On July 13th, 2022, UPL Chemical was torched as an act of vandalism. Resulting in a cloud of toxic smoke that blew through many Durban homes. Covering much of northern Durban in chemical smoke for more than a week. But up till now, it has been unknown exactly what chemicals these residents had been inhaling.
The Chemicals Inhaled
Airshed Planning Professionals in Midrand have identified 62 different chemicals that were likely present in the smoke. Stating that the more noteworthy of them all are hydrogen cyanide, hydrochloric acid, and bromine. There would also have been many other pollutants such as SO2, NO2, and PM. Which are more commonly associated with coal power plants.
The chemical disaster exposed a significant number of suburbs to high levels of toxins. Which could result in “irreversible or other serious, long-lasting adverse health effects”. However, many areas would have experienced considerably lower levels. Only causing temporary symptoms such as coughing, runny nose, and tearing eyes.
So far, UPL agrees with Airshed Planning Professionals’ report. Although, Airshed has added that the report is “based on a number of assumptions, including conservative assumptions based on a cautious approach, which assumptions may or may not be 100% accurate.”
Airshed also says that it was difficult to determine which pesticides burned in the fire and which washed away. The report states “It is difficult to determine the exact amount of the warehouse contents that washed away in the firewater, but for the purposes of the air pollution impact assessment, it was assumed that most of the highly flammable materials (e.g. solvents) would have been consumed in the fire, ranging between 85% to 95%, assuming an average of 90%”.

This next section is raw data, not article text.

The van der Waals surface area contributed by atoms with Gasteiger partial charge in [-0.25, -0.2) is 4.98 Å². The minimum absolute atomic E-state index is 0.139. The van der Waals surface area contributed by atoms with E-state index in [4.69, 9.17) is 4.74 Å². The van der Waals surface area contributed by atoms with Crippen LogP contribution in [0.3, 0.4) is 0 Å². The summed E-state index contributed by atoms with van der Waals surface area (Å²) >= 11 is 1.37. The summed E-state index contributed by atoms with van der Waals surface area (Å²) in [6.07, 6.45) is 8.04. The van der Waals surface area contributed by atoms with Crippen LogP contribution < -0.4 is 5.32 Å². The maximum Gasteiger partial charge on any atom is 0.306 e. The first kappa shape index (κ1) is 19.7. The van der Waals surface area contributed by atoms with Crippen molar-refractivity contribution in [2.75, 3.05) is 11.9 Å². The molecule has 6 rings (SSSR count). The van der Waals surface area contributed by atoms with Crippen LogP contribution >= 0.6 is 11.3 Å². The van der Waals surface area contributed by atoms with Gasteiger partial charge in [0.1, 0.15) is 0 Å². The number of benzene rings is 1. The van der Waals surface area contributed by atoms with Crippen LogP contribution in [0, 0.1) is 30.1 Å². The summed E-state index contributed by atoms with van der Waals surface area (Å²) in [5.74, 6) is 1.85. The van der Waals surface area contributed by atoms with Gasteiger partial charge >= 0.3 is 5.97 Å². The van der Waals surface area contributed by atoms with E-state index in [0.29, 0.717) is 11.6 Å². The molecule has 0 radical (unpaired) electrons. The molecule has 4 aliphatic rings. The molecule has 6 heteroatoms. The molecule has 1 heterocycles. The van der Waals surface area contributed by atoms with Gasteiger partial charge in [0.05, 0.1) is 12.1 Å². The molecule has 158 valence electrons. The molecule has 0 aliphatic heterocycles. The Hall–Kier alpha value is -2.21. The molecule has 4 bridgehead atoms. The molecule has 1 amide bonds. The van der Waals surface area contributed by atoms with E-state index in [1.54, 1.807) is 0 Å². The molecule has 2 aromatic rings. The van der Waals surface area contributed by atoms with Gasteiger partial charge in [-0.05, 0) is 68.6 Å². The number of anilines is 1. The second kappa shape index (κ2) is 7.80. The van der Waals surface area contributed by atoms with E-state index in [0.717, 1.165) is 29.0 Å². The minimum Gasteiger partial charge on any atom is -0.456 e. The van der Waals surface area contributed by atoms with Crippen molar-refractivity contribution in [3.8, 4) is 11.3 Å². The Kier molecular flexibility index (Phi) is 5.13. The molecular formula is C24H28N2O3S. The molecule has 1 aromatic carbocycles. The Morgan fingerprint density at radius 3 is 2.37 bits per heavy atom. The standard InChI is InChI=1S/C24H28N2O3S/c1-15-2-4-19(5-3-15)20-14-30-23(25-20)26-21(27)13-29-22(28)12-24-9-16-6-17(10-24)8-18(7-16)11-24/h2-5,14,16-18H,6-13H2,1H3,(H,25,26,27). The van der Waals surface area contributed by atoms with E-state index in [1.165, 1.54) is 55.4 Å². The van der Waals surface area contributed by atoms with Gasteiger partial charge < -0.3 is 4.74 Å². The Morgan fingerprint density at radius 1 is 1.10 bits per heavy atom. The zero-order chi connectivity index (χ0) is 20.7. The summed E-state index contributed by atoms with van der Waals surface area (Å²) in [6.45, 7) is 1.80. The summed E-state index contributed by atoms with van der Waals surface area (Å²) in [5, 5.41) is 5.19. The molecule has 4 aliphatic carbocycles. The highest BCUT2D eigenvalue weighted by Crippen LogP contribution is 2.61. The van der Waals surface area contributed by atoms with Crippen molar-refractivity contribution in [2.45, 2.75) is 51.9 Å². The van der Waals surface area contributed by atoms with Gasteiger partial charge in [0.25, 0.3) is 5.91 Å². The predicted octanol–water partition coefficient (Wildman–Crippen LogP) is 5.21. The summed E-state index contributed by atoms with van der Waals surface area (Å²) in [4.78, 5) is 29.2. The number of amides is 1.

Areas Affected by the Chemical Disaster
Airshed has said they are treating the UPL chemical disaster as a “regional” incident. And rating its “impact significance” as “very high”.
The Durban suburbs most affected by the toxic smoke would have been those in the areas surrounding Reddam House Umhlanga School. As well as Blackburn Estate, and the informal settlement, Black Burn Village, which houses around 7000 people.
As well as blanketing many areas of Duran in toxic smoke, the chemical disaster also led to many toxins reaching the Ohlanga River. Turning the Umhlanga Lagoon luminous turquoise and killing thousands of fish.